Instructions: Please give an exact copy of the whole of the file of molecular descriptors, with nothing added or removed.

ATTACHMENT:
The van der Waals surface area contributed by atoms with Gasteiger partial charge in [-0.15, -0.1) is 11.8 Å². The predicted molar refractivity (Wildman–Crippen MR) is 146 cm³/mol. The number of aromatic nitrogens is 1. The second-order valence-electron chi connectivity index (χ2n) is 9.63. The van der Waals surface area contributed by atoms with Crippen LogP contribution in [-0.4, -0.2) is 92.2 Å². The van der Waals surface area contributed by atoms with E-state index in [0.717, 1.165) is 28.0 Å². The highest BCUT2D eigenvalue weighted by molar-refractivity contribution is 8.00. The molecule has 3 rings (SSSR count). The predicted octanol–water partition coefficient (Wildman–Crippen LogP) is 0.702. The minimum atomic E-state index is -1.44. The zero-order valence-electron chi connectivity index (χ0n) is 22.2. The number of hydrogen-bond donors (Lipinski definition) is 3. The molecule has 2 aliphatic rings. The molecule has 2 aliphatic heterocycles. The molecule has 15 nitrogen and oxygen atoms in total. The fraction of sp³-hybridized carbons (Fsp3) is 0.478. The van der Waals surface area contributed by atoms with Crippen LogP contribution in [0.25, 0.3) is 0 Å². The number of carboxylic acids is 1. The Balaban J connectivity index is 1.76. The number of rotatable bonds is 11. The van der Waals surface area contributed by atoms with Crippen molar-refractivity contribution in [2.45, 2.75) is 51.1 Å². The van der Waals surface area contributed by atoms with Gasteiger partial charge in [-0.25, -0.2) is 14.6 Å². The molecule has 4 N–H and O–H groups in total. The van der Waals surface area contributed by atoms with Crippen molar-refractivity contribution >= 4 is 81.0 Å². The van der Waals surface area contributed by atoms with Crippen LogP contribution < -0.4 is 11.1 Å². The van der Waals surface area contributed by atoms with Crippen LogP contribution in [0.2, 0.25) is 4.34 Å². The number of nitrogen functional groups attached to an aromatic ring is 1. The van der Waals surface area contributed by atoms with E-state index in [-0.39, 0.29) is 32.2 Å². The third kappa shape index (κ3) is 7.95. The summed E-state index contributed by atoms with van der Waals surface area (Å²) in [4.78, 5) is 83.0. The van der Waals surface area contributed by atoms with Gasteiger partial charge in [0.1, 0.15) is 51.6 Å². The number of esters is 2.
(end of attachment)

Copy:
The van der Waals surface area contributed by atoms with Gasteiger partial charge in [-0.15, -0.1) is 11.8 Å². The predicted molar refractivity (Wildman–Crippen MR) is 146 cm³/mol. The number of aromatic nitrogens is 1. The second-order valence-electron chi connectivity index (χ2n) is 9.63. The van der Waals surface area contributed by atoms with Crippen LogP contribution in [-0.4, -0.2) is 92.2 Å². The van der Waals surface area contributed by atoms with E-state index in [0.717, 1.165) is 28.0 Å². The highest BCUT2D eigenvalue weighted by molar-refractivity contribution is 8.00. The molecule has 3 rings (SSSR count). The predicted octanol–water partition coefficient (Wildman–Crippen LogP) is 0.702. The minimum atomic E-state index is -1.44. The zero-order valence-electron chi connectivity index (χ0n) is 22.2. The number of hydrogen-bond donors (Lipinski definition) is 3. The molecule has 2 aliphatic rings. The molecule has 2 aliphatic heterocycles. The molecule has 15 nitrogen and oxygen atoms in total. The fraction of sp³-hybridized carbons (Fsp3) is 0.478. The van der Waals surface area contributed by atoms with Crippen LogP contribution in [0.25, 0.3) is 0 Å². The number of carboxylic acids is 1. The Balaban J connectivity index is 1.76. The number of rotatable bonds is 11. The van der Waals surface area contributed by atoms with Crippen molar-refractivity contribution in [2.45, 2.75) is 51.1 Å². The van der Waals surface area contributed by atoms with Gasteiger partial charge in [-0.25, -0.2) is 14.6 Å². The molecule has 4 N–H and O–H groups in total. The van der Waals surface area contributed by atoms with Crippen molar-refractivity contribution >= 4 is 81.0 Å². The van der Waals surface area contributed by atoms with Crippen LogP contribution < -0.4 is 11.1 Å². The van der Waals surface area contributed by atoms with Crippen LogP contribution in [0.2, 0.25) is 4.34 Å². The number of nitrogen functional groups attached to an aromatic ring is 1. The van der Waals surface area contributed by atoms with E-state index in [-0.39, 0.29) is 32.2 Å². The third kappa shape index (κ3) is 7.95. The summed E-state index contributed by atoms with van der Waals surface area (Å²) in [4.78, 5) is 83.0. The van der Waals surface area contributed by atoms with Gasteiger partial charge in [0.1, 0.15) is 51.6 Å². The number of esters is 2.